The National Folk Festival will return to Downtown Salisbury this fall, but visitors can expect to see a scaled-down event as the city emerges from the Covid-19 pandemic.
There will be three stages instead of the seven seen in 2018 and 2019, but organizers are promising a “very full lineup” for the festival which is scheduled for Sept. 10-12.
“Even though we only have three stages this year, the festival will be no less spectacular than it has in the past,” said Caroline O’Hare, the local festival manager.
Stages will be located on North Division Street near the Government Office Building, in Lot 1 by the library and on Carroll Street opposite TidalHealth Peninsula Regional.
In addition to the stage performances, the festival will offer special family and Maryland folklife programming, and diverse food and beverage offerings.
Later this spring and summer, organizers will announce festival performers and other details of the event, she said.
The announcement comes on the heels of two indicators that the region is beginning to return to normal: the return of the Salisbury Marathon and 3rd Friday.
“Our community is on the right track to host this event in a safe way, taking into consideration all safety protocols that are needed,” said City Administrator Julia Glanz.
Plans so far call for wearing masks and maintaining social distancing, but it will all be reassessed over the coming months, O’Hare said.
This year’s event will mark the celebration of the 80th National Folk Festival as well as the third year of the National’s residency in Salisbury.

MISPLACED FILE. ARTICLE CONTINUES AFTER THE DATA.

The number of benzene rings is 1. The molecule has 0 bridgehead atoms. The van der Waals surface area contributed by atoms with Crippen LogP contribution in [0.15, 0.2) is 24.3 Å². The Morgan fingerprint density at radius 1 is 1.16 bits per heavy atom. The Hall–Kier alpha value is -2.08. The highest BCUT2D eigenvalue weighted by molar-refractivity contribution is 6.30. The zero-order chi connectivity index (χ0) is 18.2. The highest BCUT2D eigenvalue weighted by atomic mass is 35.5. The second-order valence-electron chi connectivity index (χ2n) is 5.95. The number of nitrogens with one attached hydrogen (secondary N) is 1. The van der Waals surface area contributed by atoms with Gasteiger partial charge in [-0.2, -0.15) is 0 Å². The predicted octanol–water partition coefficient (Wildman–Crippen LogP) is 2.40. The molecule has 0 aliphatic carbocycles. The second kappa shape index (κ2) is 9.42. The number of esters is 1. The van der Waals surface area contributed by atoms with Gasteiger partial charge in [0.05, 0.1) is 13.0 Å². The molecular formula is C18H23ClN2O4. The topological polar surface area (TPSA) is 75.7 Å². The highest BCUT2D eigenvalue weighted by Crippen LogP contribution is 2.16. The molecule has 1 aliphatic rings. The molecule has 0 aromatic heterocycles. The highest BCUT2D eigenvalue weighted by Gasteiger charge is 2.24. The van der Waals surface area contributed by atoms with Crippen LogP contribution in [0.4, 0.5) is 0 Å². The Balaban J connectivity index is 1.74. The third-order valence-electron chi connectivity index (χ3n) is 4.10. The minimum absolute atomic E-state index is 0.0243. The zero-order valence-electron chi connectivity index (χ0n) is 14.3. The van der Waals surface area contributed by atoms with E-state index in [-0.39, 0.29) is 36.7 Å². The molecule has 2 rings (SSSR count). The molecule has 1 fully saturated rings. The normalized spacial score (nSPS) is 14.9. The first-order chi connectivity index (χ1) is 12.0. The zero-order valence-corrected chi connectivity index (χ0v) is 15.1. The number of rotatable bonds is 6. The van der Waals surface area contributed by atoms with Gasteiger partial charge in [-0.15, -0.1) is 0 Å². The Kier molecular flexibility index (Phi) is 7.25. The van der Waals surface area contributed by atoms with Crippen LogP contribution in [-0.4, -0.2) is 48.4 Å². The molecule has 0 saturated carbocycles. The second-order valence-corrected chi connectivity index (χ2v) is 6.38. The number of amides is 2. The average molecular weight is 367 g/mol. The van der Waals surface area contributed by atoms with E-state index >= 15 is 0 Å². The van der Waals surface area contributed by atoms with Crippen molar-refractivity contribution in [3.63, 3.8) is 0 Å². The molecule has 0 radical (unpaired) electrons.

Glanz said the festival will be a key moment in the city’s recovery from the global pandemic and will welcome audiences to enjoy the recently completed revitalization projects throughout the heart of Downtown.
Festival organizers also announced that Perdue Farms is returning as a presenting sponsor.
“This year’s festival will be an especially welcome celebration as we collectively move toward a return to normalcy, especially in our own backyard,” said Perdue CEO Randy Day. “We look forward to again supporting this great event.”
TidalHealth Peninsula Regional has also signed on as a sponsor for the third year.
“TidalHealth is pleased to support the National Folk Festival and looks forward to gathering safely in Downtown Salisbury this September,” said Chris Hall, vice president and chief business officer at TidalHealth Peninsula Regional.
Organizers seeking additional private support to match the public investments made for this event as an economic development, recovery and revitalization opportunity.
The event is supported in part by public funding from the city of Salisbury, the American Rescue Plan, the National Endowment for the Arts and the Maryland State Arts Council.
Enthusiasm for the festival’s return extends all the way to Annapolis.
“The first lady and I are pleased to once again serve as honorary co-chairs for the National Folk Festival in Salisbury, Maryland,” said Gov. Larry Hogan. “Now more than ever, we recognize the economic and cultural impacts events like the National Folk Festival can have in our communities. As organizers for the festival proceed with planning, we know that a commitment to safety and adherence to local and state ordinances will be crucial.”
Last year’s National Folk Festival was postponed amid statewide restrictions on gatherings during the pandemic.
Salisbury hosted the event in 2018 and 2019, and will host it once more this year before it moves on to another city. The 2019 National Folk Festival drew some 153,900 people to Salisbury over three days.
The free event is spread throughout Downtown Salisbury which in the past featured about 350 performers on seven stages that have ranged from bluegrass, zydeco, Texas swing and Irish tunes to Navajo hoop dancers, Appalachian storytelling, and music from China, Iraq and Guatemala.
The National Folk Festival started in 1934 in St. Louis and has moved to cities around the country since then.
For more information about this year’s event, visit NationalFolkFestival.com.